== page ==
In another blow of tragic social injustice against girls and women displaced by Boko Haram, a new report from Human Rights Watch says that more than 43 women across seven displaced-person camps in were raped and sexually exploited by government officials in north-eastern Nigeria.
Thirty-seven of the women were goaded into sex with promises of marriage. Some women said they were abandoned once they became pregnant. Four women reported they were drugged and rapped by government officials and authorities in the camps.
All of the girls, some as young as 16, and women, who were displaced by the violence, starvation, and brutal sexual abuse of the Islamic militant group Boko Haram, are some of the most vulnerable people seeking food, aid, and shelter. Instead they found new exploitation and horrors.
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“It is disgraceful and outrageous that people who should protect these women and girls are attacking and abusing them,” said Mausi Segun, a senior researcher at HRW in Nigeria.
Another organization, NOI Polls, assessed the camps across Nigeria for people displaced by Boko Haram in July and found that more than 70% of camps lacked access to consistent meals, clean drinking water, and healthcare.
They also reported that 66% of sexual abuse in the camps surveyed was at the hands of “camp officials.”
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In dire need of counseling and adequate basic needs like food and water, the camp officials take advantage of Boko Haram victims in the worst ways. For one 17-year-old she thought she had found a friend in the policeman who was supposed to be guarding her.
“One day he demanded to have sex with me,” she told HRW. “I refused but he forced me. It happened just that one time, but soon I realized I was pregnant. When I informed him about my condition, he threatened to shoot and kill me if I told anyone else. So I was too afraid to report him.”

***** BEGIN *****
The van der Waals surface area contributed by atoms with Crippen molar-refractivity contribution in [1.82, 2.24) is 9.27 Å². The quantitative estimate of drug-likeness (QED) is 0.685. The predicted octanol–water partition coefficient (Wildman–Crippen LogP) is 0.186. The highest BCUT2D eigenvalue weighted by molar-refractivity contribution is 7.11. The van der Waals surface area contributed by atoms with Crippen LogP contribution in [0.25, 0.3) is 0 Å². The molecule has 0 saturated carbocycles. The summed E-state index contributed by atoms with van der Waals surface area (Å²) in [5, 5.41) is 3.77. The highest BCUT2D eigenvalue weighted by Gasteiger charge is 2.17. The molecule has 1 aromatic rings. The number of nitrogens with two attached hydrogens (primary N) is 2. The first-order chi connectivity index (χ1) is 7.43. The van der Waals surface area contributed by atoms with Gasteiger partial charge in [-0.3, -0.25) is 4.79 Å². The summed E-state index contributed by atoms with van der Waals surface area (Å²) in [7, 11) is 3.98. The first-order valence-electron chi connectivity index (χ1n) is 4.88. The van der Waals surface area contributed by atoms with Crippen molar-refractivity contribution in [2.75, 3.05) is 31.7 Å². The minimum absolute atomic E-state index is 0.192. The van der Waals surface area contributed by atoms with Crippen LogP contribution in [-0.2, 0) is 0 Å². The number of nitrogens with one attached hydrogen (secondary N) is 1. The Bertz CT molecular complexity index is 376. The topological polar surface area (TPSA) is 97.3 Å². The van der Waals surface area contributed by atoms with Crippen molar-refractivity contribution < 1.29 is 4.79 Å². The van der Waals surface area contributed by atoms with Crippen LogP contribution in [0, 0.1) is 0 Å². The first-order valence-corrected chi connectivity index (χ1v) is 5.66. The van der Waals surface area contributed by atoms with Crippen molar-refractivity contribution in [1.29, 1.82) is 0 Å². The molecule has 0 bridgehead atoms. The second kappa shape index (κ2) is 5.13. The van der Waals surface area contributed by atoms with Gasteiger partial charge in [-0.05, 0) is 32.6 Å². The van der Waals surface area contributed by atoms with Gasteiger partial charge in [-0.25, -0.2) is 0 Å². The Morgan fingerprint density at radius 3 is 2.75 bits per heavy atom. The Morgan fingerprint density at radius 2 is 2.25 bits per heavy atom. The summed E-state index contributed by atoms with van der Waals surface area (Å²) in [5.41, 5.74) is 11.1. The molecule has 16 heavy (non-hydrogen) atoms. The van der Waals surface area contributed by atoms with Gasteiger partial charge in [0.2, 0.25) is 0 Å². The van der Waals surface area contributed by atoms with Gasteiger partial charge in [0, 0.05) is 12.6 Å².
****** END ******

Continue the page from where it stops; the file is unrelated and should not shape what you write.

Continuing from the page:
For other young girls, the tales are just as dark. Another girl, 16, who previously escaped an attack by Boko Haram, reported telling a man who was in charge of distributing aid that she was too young to have sex. She woke up bleeding and in pain after accepting a drink from the same man.
"I knew something was wrong when I woke up. I was in pain, and blood was coming out of my private part," she said. "I felt weak and could not walk well. I did not tell anyone, because I was afraid."
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Another victim tells of the shame she faced, shunned by her family after being raped and becoming pregnant.
“My step-mother who I lived with in camp pushed me out, saying I was a disgrace. I reported [him] to the police in camp several times but they have not done anything to him because they work together,” she said. “It is because of him that I have lost everything.”
Only five of the 43 victims in the camps reported seeking and receiving psychological counseling. Much of their hesitation comes from the immense shame they feel from the situations they have had no control over.
HRW is calling for the right authorities to take action to improve conditions in the seven camps they investigated.
“Authorities should provide adequate aid in the camps, ensure freedom of movement for all displaced people, safe and confidential health care for survivors, and punish the abusers,” said HRW researcher Segun.
The president of Nigeria responded the day the report was released by HRW with concern and a promise to act.
Let me assure that these very distressing reports will not be taken lightly. We will act decisively on the findings of the investigations.— Muhammadu Buhari (@MBuhari) October 31, 2016
He asked the Inspector General of Police and State Governors to investigate the situation reported by HRW.
"President Buhari has instructed the inspector general of police and the state governors of the affected states to immediately commence investigations into the issue," Buhari’s spokesman Garba Shehu said in a statement.
For the sake of the girls and women who are now victims twice over, let’s hope action is swift.